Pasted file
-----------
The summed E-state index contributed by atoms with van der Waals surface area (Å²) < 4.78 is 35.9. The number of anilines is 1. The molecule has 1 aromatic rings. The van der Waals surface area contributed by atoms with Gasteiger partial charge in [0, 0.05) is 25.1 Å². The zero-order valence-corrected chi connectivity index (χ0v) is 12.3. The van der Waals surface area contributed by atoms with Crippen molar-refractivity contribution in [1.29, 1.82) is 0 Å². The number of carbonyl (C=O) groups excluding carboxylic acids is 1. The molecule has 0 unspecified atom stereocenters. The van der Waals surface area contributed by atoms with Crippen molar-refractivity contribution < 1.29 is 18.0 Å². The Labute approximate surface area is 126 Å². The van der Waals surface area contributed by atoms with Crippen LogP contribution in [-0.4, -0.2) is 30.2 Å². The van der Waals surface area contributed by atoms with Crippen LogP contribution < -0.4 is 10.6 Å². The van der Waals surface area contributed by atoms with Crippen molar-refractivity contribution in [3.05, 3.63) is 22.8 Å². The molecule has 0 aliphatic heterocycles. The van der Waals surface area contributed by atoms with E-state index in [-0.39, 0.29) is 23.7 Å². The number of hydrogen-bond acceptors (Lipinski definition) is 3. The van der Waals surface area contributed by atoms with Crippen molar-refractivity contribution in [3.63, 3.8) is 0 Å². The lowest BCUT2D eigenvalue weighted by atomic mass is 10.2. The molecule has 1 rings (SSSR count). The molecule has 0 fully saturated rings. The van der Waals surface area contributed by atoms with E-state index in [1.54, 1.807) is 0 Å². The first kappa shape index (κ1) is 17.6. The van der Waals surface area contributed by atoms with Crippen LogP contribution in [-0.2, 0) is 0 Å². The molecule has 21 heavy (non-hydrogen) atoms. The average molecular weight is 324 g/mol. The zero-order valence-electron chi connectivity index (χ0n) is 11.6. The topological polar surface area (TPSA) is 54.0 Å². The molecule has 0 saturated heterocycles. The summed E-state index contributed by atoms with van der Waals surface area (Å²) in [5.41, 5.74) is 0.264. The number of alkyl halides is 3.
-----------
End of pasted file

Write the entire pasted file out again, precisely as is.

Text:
The summed E-state index contributed by atoms with van der Waals surface area (Å²) < 4.78 is 35.9. The number of anilines is 1. The molecule has 1 aromatic rings. The van der Waals surface area contributed by atoms with Gasteiger partial charge in [0, 0.05) is 25.1 Å². The zero-order valence-corrected chi connectivity index (χ0v) is 12.3. The van der Waals surface area contributed by atoms with Crippen molar-refractivity contribution in [1.29, 1.82) is 0 Å². The number of carbonyl (C=O) groups excluding carboxylic acids is 1. The molecule has 0 unspecified atom stereocenters. The van der Waals surface area contributed by atoms with Crippen molar-refractivity contribution < 1.29 is 18.0 Å². The Labute approximate surface area is 126 Å². The van der Waals surface area contributed by atoms with Crippen LogP contribution in [-0.4, -0.2) is 30.2 Å². The van der Waals surface area contributed by atoms with Crippen LogP contribution < -0.4 is 10.6 Å². The van der Waals surface area contributed by atoms with Crippen molar-refractivity contribution in [3.05, 3.63) is 22.8 Å². The molecule has 0 aliphatic heterocycles. The van der Waals surface area contributed by atoms with E-state index in [-0.39, 0.29) is 23.7 Å². The number of hydrogen-bond acceptors (Lipinski definition) is 3. The van der Waals surface area contributed by atoms with Crippen molar-refractivity contribution in [3.63, 3.8) is 0 Å². The lowest BCUT2D eigenvalue weighted by atomic mass is 10.2. The molecule has 1 rings (SSSR count). The molecule has 0 fully saturated rings. The van der Waals surface area contributed by atoms with E-state index in [1.54, 1.807) is 0 Å². The first kappa shape index (κ1) is 17.6. The van der Waals surface area contributed by atoms with Crippen LogP contribution in [-0.2, 0) is 0 Å². The molecule has 21 heavy (non-hydrogen) atoms. The average molecular weight is 324 g/mol. The zero-order valence-electron chi connectivity index (χ0n) is 11.6. The topological polar surface area (TPSA) is 54.0 Å². The molecule has 0 saturated heterocycles. The summed E-state index contributed by atoms with van der Waals surface area (Å²) in [5.41, 5.74) is 0.264. The number of alkyl halides is 3.